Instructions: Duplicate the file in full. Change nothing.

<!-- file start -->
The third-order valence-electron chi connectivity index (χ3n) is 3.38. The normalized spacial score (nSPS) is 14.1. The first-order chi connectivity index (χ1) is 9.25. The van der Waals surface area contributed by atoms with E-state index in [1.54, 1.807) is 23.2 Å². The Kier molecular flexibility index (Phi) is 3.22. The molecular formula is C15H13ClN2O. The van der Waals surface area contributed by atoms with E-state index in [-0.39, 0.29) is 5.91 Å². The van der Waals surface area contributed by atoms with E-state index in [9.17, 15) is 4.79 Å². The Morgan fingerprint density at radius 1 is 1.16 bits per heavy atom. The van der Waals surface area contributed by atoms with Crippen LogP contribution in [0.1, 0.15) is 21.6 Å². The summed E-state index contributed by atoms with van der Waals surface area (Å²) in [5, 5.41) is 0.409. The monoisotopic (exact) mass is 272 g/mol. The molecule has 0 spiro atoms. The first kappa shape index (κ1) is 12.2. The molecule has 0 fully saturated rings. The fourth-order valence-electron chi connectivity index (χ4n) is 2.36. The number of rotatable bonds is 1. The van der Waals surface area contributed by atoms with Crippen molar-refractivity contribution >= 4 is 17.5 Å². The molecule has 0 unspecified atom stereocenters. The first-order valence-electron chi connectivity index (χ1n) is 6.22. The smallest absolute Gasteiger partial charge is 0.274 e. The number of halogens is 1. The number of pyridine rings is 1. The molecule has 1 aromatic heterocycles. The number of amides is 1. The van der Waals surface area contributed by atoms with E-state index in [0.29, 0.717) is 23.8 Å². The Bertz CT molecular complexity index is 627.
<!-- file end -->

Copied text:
The third-order valence-electron chi connectivity index (χ3n) is 3.38. The normalized spacial score (nSPS) is 14.1. The first-order chi connectivity index (χ1) is 9.25. The van der Waals surface area contributed by atoms with E-state index in [1.54, 1.807) is 23.2 Å². The Kier molecular flexibility index (Phi) is 3.22. The molecular formula is C15H13ClN2O. The van der Waals surface area contributed by atoms with E-state index in [-0.39, 0.29) is 5.91 Å². The van der Waals surface area contributed by atoms with E-state index in [9.17, 15) is 4.79 Å². The Morgan fingerprint density at radius 1 is 1.16 bits per heavy atom. The van der Waals surface area contributed by atoms with Crippen LogP contribution in [0.1, 0.15) is 21.6 Å². The summed E-state index contributed by atoms with van der Waals surface area (Å²) in [5, 5.41) is 0.409. The monoisotopic (exact) mass is 272 g/mol. The molecule has 0 spiro atoms. The first kappa shape index (κ1) is 12.2. The molecule has 0 fully saturated rings. The fourth-order valence-electron chi connectivity index (χ4n) is 2.36. The number of rotatable bonds is 1. The van der Waals surface area contributed by atoms with Crippen molar-refractivity contribution >= 4 is 17.5 Å². The molecule has 0 unspecified atom stereocenters. The first-order valence-electron chi connectivity index (χ1n) is 6.22. The smallest absolute Gasteiger partial charge is 0.274 e. The number of halogens is 1. The number of pyridine rings is 1. The molecule has 1 aromatic heterocycles. The number of amides is 1. The van der Waals surface area contributed by atoms with E-state index in [0.29, 0.717) is 23.8 Å². The Bertz CT molecular complexity index is 627.